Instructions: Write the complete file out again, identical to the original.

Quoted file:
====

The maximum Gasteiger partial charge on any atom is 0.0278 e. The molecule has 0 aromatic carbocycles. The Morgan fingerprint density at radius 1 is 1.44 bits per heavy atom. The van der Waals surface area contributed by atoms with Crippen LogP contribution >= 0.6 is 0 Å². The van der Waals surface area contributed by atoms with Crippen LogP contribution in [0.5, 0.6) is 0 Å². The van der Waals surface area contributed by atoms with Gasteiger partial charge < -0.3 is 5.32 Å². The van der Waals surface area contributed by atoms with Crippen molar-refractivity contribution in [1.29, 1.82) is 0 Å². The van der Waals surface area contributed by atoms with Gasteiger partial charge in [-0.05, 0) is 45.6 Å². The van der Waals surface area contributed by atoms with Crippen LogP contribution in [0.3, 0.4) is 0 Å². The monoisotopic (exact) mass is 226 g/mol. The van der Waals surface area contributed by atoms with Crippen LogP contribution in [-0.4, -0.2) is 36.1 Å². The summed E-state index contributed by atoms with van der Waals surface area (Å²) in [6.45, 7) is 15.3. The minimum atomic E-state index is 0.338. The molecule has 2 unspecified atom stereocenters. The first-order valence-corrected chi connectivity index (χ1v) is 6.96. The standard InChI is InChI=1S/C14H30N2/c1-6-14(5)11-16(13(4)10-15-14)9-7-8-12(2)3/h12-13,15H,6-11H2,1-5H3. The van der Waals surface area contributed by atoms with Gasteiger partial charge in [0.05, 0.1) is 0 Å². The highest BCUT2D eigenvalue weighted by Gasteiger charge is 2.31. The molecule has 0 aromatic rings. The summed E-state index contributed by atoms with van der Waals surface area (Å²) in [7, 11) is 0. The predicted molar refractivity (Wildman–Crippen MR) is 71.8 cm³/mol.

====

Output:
The maximum Gasteiger partial charge on any atom is 0.0278 e. The molecule has 0 aromatic carbocycles. The Morgan fingerprint density at radius 1 is 1.44 bits per heavy atom. The van der Waals surface area contributed by atoms with Crippen LogP contribution >= 0.6 is 0 Å². The van der Waals surface area contributed by atoms with Crippen LogP contribution in [0.5, 0.6) is 0 Å². The van der Waals surface area contributed by atoms with Gasteiger partial charge < -0.3 is 5.32 Å². The van der Waals surface area contributed by atoms with Crippen molar-refractivity contribution in [1.29, 1.82) is 0 Å². The van der Waals surface area contributed by atoms with Gasteiger partial charge in [-0.05, 0) is 45.6 Å². The van der Waals surface area contributed by atoms with Crippen LogP contribution in [0.3, 0.4) is 0 Å². The monoisotopic (exact) mass is 226 g/mol. The van der Waals surface area contributed by atoms with Crippen LogP contribution in [-0.4, -0.2) is 36.1 Å². The summed E-state index contributed by atoms with van der Waals surface area (Å²) in [6.45, 7) is 15.3. The minimum atomic E-state index is 0.338. The molecule has 2 unspecified atom stereocenters. The first-order valence-corrected chi connectivity index (χ1v) is 6.96. The standard InChI is InChI=1S/C14H30N2/c1-6-14(5)11-16(13(4)10-15-14)9-7-8-12(2)3/h12-13,15H,6-11H2,1-5H3. The van der Waals surface area contributed by atoms with Gasteiger partial charge in [0.05, 0.1) is 0 Å². The highest BCUT2D eigenvalue weighted by Gasteiger charge is 2.31. The molecule has 0 aromatic rings. The summed E-state index contributed by atoms with van der Waals surface area (Å²) in [7, 11) is 0. The predicted molar refractivity (Wildman–Crippen MR) is 71.8 cm³/mol.